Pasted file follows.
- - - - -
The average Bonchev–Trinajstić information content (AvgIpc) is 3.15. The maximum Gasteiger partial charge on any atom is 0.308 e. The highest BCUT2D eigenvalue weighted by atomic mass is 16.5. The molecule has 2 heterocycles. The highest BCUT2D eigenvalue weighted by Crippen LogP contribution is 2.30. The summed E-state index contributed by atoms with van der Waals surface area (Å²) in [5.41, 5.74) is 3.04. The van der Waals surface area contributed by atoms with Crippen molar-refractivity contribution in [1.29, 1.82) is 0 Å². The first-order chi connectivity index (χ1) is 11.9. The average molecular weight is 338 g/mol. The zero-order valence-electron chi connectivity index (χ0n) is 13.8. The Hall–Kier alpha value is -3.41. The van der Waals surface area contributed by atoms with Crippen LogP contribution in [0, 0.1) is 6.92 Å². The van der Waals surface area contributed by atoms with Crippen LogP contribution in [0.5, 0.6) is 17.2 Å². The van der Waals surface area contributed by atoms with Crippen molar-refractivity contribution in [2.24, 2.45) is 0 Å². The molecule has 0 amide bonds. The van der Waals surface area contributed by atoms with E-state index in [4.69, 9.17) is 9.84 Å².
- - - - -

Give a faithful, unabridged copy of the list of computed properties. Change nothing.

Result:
The average Bonchev–Trinajstić information content (AvgIpc) is 3.15. The maximum Gasteiger partial charge on any atom is 0.308 e. The highest BCUT2D eigenvalue weighted by atomic mass is 16.5. The molecule has 2 heterocycles. The highest BCUT2D eigenvalue weighted by Crippen LogP contribution is 2.30. The summed E-state index contributed by atoms with van der Waals surface area (Å²) in [5.41, 5.74) is 3.04. The van der Waals surface area contributed by atoms with Crippen molar-refractivity contribution in [1.29, 1.82) is 0 Å². The first-order chi connectivity index (χ1) is 11.9. The average molecular weight is 338 g/mol. The zero-order valence-electron chi connectivity index (χ0n) is 13.8. The Hall–Kier alpha value is -3.41. The van der Waals surface area contributed by atoms with Crippen LogP contribution in [0, 0.1) is 6.92 Å². The van der Waals surface area contributed by atoms with Crippen LogP contribution in [0.5, 0.6) is 17.2 Å². The van der Waals surface area contributed by atoms with Crippen molar-refractivity contribution in [2.24, 2.45) is 0 Å². The molecule has 0 amide bonds. The van der Waals surface area contributed by atoms with E-state index in [4.69, 9.17) is 9.84 Å².